Project Description: Dr. Marco Panettieri, postdoctoral researcher at the “Institute of Natural Resources and agrobiology of Seville (IRNAS-CSIC)” together with Dr. Marie-France Dignac and Dr. Cornelia Rumpel of the “Institute for Ecology and Environmental Sciences of Paris (iEES-Paris)” are willing to establish a collaboration among them to evaluate the feasibility of a project focused on the study of the storage/degradation cycles of soil organic matter using high resolution spectrometric techniques.
The definition of “molecular recalcitrance” has been outdated by recent researches on the role played by organo-mineral interactions and microbial communities in SOM storage. The main goal of this project is to unveil how organic compounds interact with soil matrix promoting their preservation. To reach this objective, soil samples will be collected from the SOERE ACBB site Lusignan, in which a C3 to C4 plants conversion (prairie to maize cropping) has been established, and then analysed by high resolution techniques of spectrometry (GC/MS, GC/C-IRMS, CP MAS and HR MAS 13C NMR) and cutting-edge isolation methods. Samples will be taken from topsoil and subsoil, in order to distinguish from above and belowground biomass, and successively fractionated by sieving into aggregate size fractions, and by density separation into particulate organic matter fractions.
The applicant will travel to the iEES-Paris in three different periods of 10 days. During the first stay, scheduled from the 20th to the 29th of June 2014, Dr. Marco Panettieri will participate in the samples collection and preparation procedures. During the second stay, scheduled from the 10th to the 19th of July 2014, the protocols for the samples fractionation will be implemented into the iEES-Paris. The third stay, scheduled from the 8th to the 17th of September 2014 will be focused on the optimizing of mass spectrometry and nuclear magnetic resonance techniques for the analyses of the fractions of the sampled soil. The results will be used for the developing of future research projects.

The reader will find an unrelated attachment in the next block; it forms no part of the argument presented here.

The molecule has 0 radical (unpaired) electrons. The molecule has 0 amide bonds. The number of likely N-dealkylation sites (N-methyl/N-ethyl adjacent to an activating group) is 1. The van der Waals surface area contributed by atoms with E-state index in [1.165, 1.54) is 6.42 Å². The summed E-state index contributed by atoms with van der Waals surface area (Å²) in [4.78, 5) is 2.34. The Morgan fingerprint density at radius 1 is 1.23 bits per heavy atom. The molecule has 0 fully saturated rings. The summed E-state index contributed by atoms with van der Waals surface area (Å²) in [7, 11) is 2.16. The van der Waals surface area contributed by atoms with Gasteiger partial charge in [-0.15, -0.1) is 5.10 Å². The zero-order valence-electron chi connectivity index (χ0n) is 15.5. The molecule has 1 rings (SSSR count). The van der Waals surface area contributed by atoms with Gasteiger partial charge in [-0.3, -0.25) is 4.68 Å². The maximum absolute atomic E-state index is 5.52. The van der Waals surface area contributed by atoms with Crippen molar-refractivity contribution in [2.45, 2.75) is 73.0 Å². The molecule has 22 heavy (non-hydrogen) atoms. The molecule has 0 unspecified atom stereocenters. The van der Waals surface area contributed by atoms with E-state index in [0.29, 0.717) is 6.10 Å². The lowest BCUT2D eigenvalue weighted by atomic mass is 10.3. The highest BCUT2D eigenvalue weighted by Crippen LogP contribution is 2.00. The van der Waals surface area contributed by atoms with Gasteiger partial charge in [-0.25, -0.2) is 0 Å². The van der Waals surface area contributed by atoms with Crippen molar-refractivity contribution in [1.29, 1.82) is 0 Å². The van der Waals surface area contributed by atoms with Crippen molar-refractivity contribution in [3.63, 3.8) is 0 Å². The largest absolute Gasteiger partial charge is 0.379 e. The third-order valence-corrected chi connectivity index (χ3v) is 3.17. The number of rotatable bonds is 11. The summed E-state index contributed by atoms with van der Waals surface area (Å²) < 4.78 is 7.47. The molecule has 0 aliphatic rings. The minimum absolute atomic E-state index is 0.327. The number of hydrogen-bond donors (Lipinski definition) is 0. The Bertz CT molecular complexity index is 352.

See his feedback

Effects of residue management on NH3 losses in multi-plot trial (REMAL).

ExpeER TA Site: with Tetto Frati, Italy.
TA User (visit): Andreas Pacholski, Crop Science, Kiel University, Germany (November, 2013 – 21 days).
Project Description: Livestock production contributes 70-80% of the anthropogenic ammonia (NH3) emissions in Europe and application of manure contributes a large proportion of these losses. Many cost-effective abatement techniques have been proposed to reduce NH3 volatilization in relation with manure spreading. However, common local manure utilization techniques need further investigation to promote best agronomic practices that reduce NH3 volatilization.
Objectives: The first objective is the in-field quantification of NH3 emissions from farmyard manure and cattle slurry applications on soil with and without maize residues, as they represent the most interesting treatments of the main experimental site for this issue. A second objective is a comparison among different methods for NH3 emissions investigation.
Materials and Methods: in field NH3 emissions will be measured for 3 days after surface application of cattle slurry, farmyard manure and for 2 weeks after application of urea on bare soil with and without maize residues (six treatments as total, with three replications).
Measurements shall be done according to a new multi-plot method developed in Germany (Gericke et al. 2011). Comparisons between treatments and replicate measurements are done by semi-quantitative sampling with acid traps. The obtained values are scaled to absolute losses by measurements with a calibrated chamber method (Pacholski et al. 2006). This approach has been proven valid compared to micrometeorological standard methods in several field trials in Germany (Quakernack et al. 2012, Ni et al. 2012). At some measurement campaigns micrometeorological measurements (Sommer et al. 2005) will be done to test the validity of the multi-plot approach under conditions of Northern Italy.